7. Using your hands, lightly floured, pat the dough into a round shape about 2 inches thick. Transfer to the floured baking sheet
  8. With a knife (I use a bench scraper) score a cross into the top of the loaf, so that it goes almost all the way through the thickness and over the sides of the loaf
  9. Bake in the preheated oven for 15mins then reduce the heat to 400°F and continue baking for an additional 20mins until cooked. The baked loaf will be deep golden in color and sound hollow when the bottom of it is tapped
  10. Remove and cool on a wire rack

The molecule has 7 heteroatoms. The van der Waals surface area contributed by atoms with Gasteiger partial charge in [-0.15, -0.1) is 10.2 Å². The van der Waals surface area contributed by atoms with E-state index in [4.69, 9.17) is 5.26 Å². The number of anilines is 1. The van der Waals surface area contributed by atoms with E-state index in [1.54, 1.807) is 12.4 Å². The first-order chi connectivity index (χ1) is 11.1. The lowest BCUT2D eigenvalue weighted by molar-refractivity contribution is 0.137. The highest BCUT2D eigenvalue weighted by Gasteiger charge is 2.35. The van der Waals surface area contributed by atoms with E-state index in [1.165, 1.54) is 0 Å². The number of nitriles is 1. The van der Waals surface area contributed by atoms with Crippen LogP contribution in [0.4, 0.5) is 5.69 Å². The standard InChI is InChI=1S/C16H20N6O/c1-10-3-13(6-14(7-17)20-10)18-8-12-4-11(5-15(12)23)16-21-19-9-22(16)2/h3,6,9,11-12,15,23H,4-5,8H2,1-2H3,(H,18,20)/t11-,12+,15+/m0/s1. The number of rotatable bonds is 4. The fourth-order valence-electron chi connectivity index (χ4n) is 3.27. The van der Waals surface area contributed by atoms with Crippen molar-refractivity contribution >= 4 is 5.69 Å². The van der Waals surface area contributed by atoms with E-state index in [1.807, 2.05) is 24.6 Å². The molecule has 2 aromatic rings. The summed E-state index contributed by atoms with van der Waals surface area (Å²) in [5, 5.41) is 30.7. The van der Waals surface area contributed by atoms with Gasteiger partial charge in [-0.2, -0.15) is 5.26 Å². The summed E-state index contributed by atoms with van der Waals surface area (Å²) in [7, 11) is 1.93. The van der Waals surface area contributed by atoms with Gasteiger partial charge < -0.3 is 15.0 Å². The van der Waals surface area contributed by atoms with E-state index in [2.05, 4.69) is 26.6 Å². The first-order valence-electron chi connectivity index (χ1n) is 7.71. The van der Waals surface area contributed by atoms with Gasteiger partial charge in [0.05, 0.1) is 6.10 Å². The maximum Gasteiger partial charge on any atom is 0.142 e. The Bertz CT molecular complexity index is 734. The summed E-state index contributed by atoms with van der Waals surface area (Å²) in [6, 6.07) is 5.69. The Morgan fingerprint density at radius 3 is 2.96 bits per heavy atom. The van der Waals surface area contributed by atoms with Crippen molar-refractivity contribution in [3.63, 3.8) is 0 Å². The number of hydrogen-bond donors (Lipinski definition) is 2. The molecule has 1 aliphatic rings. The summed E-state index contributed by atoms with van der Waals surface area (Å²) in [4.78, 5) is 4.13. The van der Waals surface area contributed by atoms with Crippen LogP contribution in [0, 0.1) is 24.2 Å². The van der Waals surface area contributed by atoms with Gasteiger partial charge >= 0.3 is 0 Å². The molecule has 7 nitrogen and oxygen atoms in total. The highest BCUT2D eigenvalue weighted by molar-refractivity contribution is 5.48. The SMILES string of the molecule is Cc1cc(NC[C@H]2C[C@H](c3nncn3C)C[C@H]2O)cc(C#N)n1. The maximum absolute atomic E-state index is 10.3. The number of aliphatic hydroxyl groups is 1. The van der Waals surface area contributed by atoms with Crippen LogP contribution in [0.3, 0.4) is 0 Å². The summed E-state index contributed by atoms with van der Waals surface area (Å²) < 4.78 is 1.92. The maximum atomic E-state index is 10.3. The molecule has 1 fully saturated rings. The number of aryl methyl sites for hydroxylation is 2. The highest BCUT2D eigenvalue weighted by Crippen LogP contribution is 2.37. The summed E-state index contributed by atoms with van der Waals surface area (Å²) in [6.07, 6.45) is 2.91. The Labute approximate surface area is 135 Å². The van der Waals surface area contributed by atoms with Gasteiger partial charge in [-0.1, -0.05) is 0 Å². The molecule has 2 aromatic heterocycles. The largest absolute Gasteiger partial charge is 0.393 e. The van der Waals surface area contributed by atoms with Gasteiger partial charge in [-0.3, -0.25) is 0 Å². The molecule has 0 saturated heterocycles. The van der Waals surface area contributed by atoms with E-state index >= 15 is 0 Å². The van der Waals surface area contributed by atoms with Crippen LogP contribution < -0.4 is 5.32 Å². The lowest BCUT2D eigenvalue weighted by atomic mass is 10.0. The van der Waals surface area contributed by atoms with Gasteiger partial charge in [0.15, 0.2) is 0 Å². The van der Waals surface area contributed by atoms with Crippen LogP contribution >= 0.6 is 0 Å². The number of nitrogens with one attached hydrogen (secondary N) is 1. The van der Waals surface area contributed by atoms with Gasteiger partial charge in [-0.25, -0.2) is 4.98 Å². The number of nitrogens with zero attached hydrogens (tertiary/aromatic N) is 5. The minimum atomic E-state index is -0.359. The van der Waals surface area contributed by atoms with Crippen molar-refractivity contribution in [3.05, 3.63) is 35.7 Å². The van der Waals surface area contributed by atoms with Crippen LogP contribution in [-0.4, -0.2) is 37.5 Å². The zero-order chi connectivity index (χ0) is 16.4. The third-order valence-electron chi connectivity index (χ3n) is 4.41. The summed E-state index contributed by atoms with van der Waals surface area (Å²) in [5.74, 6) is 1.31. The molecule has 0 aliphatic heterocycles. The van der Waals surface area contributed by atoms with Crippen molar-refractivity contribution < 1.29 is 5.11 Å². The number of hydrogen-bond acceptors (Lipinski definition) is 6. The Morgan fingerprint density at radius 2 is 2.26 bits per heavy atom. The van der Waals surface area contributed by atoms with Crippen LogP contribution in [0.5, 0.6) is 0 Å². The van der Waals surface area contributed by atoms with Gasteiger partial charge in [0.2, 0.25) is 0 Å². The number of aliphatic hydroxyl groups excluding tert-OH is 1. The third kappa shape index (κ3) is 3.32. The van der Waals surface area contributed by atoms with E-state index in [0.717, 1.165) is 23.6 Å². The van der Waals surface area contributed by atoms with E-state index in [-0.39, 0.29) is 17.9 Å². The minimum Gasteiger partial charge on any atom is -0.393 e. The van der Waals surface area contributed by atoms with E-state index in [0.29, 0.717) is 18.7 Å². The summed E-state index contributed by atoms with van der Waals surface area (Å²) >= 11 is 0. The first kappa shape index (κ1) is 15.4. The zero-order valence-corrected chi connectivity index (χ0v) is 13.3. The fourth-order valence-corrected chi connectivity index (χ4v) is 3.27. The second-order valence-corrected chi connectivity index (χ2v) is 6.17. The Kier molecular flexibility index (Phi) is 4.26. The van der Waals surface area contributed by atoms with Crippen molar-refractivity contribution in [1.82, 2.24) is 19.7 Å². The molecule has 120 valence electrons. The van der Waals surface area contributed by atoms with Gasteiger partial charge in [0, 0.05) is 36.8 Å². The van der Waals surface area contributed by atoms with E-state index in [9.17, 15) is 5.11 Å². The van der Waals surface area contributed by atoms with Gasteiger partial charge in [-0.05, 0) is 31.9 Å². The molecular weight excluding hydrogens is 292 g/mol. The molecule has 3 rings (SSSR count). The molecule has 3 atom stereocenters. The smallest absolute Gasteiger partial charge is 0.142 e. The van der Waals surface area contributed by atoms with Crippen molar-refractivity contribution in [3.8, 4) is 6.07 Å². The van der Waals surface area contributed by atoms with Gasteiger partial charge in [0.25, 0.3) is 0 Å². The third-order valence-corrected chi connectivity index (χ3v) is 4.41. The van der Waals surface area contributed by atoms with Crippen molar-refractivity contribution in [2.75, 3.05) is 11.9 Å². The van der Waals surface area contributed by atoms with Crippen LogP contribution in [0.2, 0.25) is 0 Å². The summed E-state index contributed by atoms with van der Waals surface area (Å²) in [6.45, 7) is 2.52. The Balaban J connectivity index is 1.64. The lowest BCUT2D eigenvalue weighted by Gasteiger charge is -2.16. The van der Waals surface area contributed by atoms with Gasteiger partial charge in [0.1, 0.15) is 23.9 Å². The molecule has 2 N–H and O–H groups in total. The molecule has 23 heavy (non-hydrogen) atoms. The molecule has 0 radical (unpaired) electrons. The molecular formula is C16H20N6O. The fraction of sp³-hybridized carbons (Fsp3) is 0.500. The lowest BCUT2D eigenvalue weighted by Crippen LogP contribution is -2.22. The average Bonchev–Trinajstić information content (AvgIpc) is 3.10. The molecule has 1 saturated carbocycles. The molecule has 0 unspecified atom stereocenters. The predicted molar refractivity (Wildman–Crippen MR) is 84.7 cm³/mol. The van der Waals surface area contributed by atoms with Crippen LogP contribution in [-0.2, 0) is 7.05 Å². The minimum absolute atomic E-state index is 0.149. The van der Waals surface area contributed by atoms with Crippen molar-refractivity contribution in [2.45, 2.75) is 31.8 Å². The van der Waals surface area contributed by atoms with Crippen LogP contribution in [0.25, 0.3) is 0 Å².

11. This type of loaf will cool with a hard, crispy crust. If a softer crust is desired wrap a clean kitchen towel around the hot loaf and allow it to cool

*If you don’t have buttermilk to hand you can make your own by combining 1 cup milk with 1 tablespoon squeezed lemon juice or distilled white vinegar in a jug. Stir to combine and leave to sit for 15 mins. After 15 mins the liquid will have thickened slightly and small curds can be seen. Use in the recipe as required. Any remaining milk can be stored in the fridge.

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White Bread Bloomer

  • 4 cups bread flour
  • 2 1/2 teaspoons quick action yeast
  • 2 1/2 teaspoons kosher salt
  • 2 tablespoons granulated sugar
  • 1/4 Olive oil
  • 1 1/4cups warm water

Method

  1. Lightly oil a large bowl and set aside for the dough later
  2. In the bowl of a stand mixer combine the flour, salt (to one side), yeast (to opposite side) and brown sugar